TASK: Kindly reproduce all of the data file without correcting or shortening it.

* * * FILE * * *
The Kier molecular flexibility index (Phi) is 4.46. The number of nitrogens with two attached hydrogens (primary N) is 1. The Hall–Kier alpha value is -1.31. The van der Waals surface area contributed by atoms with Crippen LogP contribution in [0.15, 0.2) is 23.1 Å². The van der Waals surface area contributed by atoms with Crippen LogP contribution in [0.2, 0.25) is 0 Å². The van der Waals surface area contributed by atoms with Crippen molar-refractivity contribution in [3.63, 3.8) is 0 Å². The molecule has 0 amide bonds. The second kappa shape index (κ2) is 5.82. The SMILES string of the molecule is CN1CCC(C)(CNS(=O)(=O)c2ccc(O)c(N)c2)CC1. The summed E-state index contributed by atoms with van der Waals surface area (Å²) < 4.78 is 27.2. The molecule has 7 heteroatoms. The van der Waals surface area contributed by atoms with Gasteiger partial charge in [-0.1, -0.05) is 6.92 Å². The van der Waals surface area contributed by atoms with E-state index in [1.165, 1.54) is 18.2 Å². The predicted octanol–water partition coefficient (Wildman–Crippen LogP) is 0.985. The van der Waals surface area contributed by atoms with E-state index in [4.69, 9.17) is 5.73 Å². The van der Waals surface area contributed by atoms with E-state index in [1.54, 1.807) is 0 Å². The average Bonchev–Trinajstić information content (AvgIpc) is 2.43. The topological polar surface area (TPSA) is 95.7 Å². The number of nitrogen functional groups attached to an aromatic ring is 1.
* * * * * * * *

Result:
The Kier molecular flexibility index (Phi) is 4.46. The number of nitrogens with two attached hydrogens (primary N) is 1. The Hall–Kier alpha value is -1.31. The van der Waals surface area contributed by atoms with Crippen LogP contribution in [0.15, 0.2) is 23.1 Å². The van der Waals surface area contributed by atoms with Crippen LogP contribution in [0.2, 0.25) is 0 Å². The van der Waals surface area contributed by atoms with Crippen molar-refractivity contribution in [3.63, 3.8) is 0 Å². The molecule has 0 amide bonds. The second kappa shape index (κ2) is 5.82. The SMILES string of the molecule is CN1CCC(C)(CNS(=O)(=O)c2ccc(O)c(N)c2)CC1. The summed E-state index contributed by atoms with van der Waals surface area (Å²) < 4.78 is 27.2. The molecule has 7 heteroatoms. The van der Waals surface area contributed by atoms with Gasteiger partial charge in [-0.1, -0.05) is 6.92 Å². The van der Waals surface area contributed by atoms with E-state index in [1.165, 1.54) is 18.2 Å². The predicted octanol–water partition coefficient (Wildman–Crippen LogP) is 0.985. The van der Waals surface area contributed by atoms with E-state index in [4.69, 9.17) is 5.73 Å². The van der Waals surface area contributed by atoms with E-state index in [1.54, 1.807) is 0 Å². The average Bonchev–Trinajstić information content (AvgIpc) is 2.43. The topological polar surface area (TPSA) is 95.7 Å². The number of nitrogen functional groups attached to an aromatic ring is 1.